Nestled snugly in the comment section of Patrick's post today was a mention of former Iowa tailback Nick Bell, who terrorized opposing defenses in the early '90s before injuries cut short a promising NFL career. But mere words don't really do a player like Bell justice, and fortunately, there's a nine-minute highlight video of his on YouTube. It's not edited particularly well or anything, but it doesn't really need to be. Watch, and then a few observations afterward.
Yes, the Northwestern touchdown is in there twice. We mention that now because if we didn't, there would be at least three mentions of it in the comments from people who completely missed the point of this video.
One of the things it's important to remember about college football between 20 years ago and today is how far the bottom half has come to meet the top half. There isn't total parity and probably never will be, but the Big Ten used to be at least half pushovers, to say nothing of the sad sacks that populated I-AA and low-level I-A programs. So let's keep in mind the level of competition Bell's facing in most of these highlights.
That said, some of Bell's best highlights come against the best competition. Iowa made a game out of the Rose Bowl when Bell started to get moving in the second half, his demolition of the fifth-ranked Illini defense is forever a part of Hawkeye lore, and that screen pass against Miami was a thing of beauty. Watch the replay closely--before Bell breaks into receiving position, he absolutely levels a blitzing linebacker, which gives Rodgers just that little bit less pressure before getting the pass away. Then, of course, shredding the defense. So it's not as if this is all just one giant mismatch that Bell takes advantage of--far from it.
The immediate reaction an Iowa fan would have to watching Bell run through tacklers would be to call Bell the precursor to Shonn Greene, but in actuality they're very different running backs. Bell was a gifted receiver as well as blocker, and he frequently lined up as a fullback in order to get Mike Saunders (a more "traditional" tailback) on the field at the same time. Moreover, Bell played about 25 pounds heavier than Greene ever did, and didn't run with the same patience and vision that we've seen from Greene.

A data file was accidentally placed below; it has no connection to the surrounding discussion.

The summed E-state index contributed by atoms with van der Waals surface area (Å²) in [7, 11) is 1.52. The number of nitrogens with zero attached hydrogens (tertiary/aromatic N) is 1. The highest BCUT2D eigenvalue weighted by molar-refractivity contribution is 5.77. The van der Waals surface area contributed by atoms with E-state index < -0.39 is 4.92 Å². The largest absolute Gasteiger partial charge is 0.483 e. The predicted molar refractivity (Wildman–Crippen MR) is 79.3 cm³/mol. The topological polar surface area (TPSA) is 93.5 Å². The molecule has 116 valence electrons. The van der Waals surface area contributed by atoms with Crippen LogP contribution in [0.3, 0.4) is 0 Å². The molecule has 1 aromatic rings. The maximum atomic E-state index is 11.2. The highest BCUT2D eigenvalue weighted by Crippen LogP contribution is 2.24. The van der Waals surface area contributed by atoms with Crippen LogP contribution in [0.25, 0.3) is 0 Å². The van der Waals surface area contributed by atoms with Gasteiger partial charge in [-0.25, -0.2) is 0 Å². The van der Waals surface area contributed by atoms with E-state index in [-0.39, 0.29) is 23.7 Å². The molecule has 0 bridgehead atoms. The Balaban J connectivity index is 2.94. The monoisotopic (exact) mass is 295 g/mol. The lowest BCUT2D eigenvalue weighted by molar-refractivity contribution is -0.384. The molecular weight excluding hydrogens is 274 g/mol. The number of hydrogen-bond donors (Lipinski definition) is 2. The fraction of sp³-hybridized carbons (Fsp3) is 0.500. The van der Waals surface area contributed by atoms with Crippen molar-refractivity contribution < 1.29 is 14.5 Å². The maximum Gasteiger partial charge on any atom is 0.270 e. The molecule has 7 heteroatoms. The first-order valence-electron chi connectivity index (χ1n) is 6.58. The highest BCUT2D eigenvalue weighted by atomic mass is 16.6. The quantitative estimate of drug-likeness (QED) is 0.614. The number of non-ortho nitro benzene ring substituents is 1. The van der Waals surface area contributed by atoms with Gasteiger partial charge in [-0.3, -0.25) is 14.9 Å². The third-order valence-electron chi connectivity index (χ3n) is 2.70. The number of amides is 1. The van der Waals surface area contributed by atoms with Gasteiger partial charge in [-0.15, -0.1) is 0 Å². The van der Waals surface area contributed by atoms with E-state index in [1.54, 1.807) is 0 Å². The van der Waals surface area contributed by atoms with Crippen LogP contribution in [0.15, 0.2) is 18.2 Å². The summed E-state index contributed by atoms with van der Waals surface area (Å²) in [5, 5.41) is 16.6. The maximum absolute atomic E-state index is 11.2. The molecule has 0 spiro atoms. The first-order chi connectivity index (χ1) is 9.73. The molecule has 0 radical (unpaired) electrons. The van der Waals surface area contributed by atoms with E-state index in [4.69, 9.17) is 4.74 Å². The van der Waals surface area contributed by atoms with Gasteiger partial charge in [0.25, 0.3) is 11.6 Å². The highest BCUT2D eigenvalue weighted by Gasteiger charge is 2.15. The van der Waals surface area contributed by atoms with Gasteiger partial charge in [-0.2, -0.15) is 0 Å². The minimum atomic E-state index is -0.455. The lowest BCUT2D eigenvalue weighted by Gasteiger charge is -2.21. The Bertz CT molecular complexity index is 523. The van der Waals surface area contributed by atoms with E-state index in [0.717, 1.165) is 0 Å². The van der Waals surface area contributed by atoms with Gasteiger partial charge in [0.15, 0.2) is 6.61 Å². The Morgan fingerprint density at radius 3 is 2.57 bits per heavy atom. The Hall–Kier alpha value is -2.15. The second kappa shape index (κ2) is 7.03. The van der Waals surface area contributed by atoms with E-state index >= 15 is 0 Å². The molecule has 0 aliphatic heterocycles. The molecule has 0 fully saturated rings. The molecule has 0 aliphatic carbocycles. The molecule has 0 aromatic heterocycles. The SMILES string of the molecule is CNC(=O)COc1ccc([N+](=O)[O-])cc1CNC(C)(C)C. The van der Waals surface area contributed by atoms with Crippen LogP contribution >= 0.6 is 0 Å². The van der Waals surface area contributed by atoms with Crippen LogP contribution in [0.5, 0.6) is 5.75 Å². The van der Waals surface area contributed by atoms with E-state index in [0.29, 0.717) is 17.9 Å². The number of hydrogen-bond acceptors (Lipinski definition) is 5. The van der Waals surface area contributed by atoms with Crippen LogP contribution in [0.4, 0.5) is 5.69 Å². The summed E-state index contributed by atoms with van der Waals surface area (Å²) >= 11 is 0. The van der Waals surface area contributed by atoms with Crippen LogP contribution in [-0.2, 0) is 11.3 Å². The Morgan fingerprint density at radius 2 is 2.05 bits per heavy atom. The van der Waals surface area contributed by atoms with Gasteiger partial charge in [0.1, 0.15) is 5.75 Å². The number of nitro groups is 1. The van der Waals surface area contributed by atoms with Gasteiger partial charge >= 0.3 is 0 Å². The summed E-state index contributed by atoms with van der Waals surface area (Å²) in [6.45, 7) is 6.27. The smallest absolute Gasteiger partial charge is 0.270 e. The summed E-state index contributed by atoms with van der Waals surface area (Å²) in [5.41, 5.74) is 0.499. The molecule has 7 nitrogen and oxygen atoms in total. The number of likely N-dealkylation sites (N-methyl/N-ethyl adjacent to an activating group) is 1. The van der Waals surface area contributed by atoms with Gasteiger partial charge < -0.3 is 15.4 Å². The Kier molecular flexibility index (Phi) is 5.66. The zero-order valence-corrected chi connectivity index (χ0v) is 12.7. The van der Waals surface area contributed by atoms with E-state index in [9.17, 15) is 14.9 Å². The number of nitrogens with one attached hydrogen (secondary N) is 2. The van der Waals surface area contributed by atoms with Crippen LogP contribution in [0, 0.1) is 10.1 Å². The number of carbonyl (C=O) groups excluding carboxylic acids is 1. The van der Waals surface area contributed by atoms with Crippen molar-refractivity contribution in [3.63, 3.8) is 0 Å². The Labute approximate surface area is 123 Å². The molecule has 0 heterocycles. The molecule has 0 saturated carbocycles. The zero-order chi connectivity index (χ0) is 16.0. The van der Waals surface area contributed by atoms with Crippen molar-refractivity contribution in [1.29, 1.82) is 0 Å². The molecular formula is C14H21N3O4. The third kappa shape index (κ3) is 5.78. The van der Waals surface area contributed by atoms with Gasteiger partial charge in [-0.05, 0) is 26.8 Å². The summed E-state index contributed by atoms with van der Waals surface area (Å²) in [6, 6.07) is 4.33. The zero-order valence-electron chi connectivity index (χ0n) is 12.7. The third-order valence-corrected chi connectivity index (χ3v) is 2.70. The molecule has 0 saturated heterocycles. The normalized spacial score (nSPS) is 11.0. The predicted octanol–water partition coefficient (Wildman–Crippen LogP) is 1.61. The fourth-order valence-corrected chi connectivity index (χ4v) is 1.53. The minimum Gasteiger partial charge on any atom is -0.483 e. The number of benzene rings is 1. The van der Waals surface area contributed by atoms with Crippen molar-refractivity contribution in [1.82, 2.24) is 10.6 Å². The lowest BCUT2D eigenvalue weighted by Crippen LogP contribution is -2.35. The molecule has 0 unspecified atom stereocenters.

If anything, Bell was the precursor to Wisconsin's big backs: Ron Dayne, P.J. Hill, and John Clay all saw/see heavy workloads as heavy halfbacks for the Badgers, and it's probably no accident that Barry Alvarez went that direction--he left Iowa for Notre Dame right before Bell showed up, then left Notre Dame to lead Wisconsin right as Jerome Bettis showed up. Seeing the success both guys had at the collegiate level, why not get Ron Dayne in the backfield and have him wear down an opposing defense that probably featured at least seven players who were lighter than him?
It's not hard to see why Bell didn't last long in the NFL: you can't take that kind of contact on from NFL-caliber tacklers and expect to make it through 16 games a year, every year. In fact, going back to Bettis, he himself was in danger of running himself out of the league after just a couple years too. Fortunately for Bettis, he developed his footwork and learned how to avoid taking direct hits before he got too banged up to run. Bell didn't make that adjustment in time, and he was out of the league in a hurry. That's not a problem I see coming for Greene, for what it's worth; not only do the Jets have Greene splitting carries for the foreseeable future, but he generally saves the head-on contact for light-hitting defensive backs instead of trying to run over linebackers. Those are very good instincts, and for as great as it is to see Nick Bell planting MSU linebackers flat on their back, we wish he would have picked his contact a little more judiciously and spent a few more years making highlights in the NFL. So it goes.